(Curbside Classics paid a quick visit to TTAC Command Central in Portland on Saturday, and came away with a few goodies to share from that CC Elysian Fields this week)
With the presumed return of Alfa to our shores, its easy to forget that it seems like just yesterday (to us oldsters) that Alfa was selling its handsome 164 sedan hereabouts until 1995. To the more youthful here, the 164 may have been something you ogled from the back of the family Caravan on the way to grade school. Regardless; it’s a quickly disappearing part of the street-scape, and has some fascinating history behind that tasty exterior.
The 164 was the last new car developed by an independent Alfa Romeo before they were bought by Fiat. But that doesn’t mean Fiat wasn’t already a major player in the 164’s genesis by another means: the 164 was one of four cars developed on the joint “Type 4” platform, which included the Fiat Croma, the Lancia Thema, and the Saab 9000. Even a grade schooler could see that the Fiat, Lancia and Saab were the chummy trio of the foursome. The doors from a Croma will install right on the Saab; etc. Obviously, the Alfa got special treatment; up to a point.
While the 164 certainly benefited from the distinctive styling from the other three, courtesy of Pininfarina, it failed to make sure there was an exclusivity clause in its contract with the storied design house. The 164 and the concurrently Pinin designed Peugeot 605 show a remarkable degree of familial similarity, perhaps even more so when they’re not right together like in this picture.
The 164 was a serious effort to move Alfa upscale, which had failed badly in its previous efforts to expand beyond its roots as sporty brand. Its prior effort, the Alfa 6, was about as successful in the larger sedan category as Fiat’s interesting but also unsuccessful 130. The Italians have never been able to crack the stranglehold of the German bigger sedans, even on their home turf. The “type 4” platform cars were to be the big breakthrough.
I don’t have all the sales stats and contemporary reviews in front of me, but my recollection is that the Croma and Thema may have been, at best, only marginally successful for Fiat in holding off BMW, Audi and Mercedes’ inroads further. The Thema 8.32 was a wild variant, featuring a Ferrari -sourced V8 mounted transversely, and a very high-grade interior; an Italian version of the Taurus SHO (not the interior part, that is).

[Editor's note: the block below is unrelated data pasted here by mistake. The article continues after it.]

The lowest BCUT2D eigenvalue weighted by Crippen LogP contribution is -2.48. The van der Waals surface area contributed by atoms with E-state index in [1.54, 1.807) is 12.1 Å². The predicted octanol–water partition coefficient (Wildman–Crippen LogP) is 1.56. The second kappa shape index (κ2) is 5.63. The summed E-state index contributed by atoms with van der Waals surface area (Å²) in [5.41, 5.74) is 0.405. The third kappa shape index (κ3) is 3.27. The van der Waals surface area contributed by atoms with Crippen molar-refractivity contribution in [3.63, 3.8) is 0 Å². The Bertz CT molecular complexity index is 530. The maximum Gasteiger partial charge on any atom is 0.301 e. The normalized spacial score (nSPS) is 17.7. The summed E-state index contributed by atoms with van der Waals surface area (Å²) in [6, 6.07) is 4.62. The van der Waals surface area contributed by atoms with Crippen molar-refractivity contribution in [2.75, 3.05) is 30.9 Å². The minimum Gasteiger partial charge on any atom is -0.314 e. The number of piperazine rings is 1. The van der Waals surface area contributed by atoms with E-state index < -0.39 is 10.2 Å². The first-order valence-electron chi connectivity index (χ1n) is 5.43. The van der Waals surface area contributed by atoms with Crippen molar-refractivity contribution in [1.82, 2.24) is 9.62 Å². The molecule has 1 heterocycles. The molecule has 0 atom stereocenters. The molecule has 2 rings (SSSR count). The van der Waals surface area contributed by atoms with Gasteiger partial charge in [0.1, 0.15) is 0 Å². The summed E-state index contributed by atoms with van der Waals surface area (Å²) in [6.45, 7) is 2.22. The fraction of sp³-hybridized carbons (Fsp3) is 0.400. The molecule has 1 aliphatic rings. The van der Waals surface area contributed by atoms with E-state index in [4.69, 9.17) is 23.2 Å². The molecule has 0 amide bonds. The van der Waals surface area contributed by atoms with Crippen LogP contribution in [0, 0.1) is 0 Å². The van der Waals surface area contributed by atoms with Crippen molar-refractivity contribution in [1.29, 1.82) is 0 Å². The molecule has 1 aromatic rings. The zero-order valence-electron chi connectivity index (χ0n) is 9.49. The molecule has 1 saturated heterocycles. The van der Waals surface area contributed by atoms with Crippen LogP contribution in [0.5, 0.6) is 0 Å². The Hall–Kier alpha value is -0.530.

I’m getting off topic again, as usual. The 164 and the Saab 9000 were probably the most successful of the four; the Saab’s fairly strong presence in the US being a major contributor. The 164 was taken quite seriously in Europe as a competitor in the executive saloon sector, and enjoyed a degree of success, both critically and commercially, that was unprecedented for a larger Alfa, at least since the days of the 2600 in the fifties and sixties.
In Europe, the 164 came with a variety of engines; the twin-spark 2.0 fours, both normally aspirated and turbo; a small-bore 2.0 turbo V6 (primarily for markets with a heavy displacement tax); a 2.5 diesel; and the beautiful 3.0 V6 which solely powered the US versions: a 12 valve version until ’93; then a 24 valver until the end. The power ratings were pretty healthy for the times too: from 183 hp (12 valve) to 230 hp for the 24 valve S version. The 3.0 was a sweet sounding and fine running motor, and went a long way to dispel any lingering doubts about a FWD Alfa, at least in a sedan.
I can’t claim any seat time in one of these cars, but maybe some of you can add your experiences. And although the 164 doesn’t (or does it?) have “Italian Reliability Nightmare” written all over it, it may still be included in the fine print. Any 164 sob stories out there?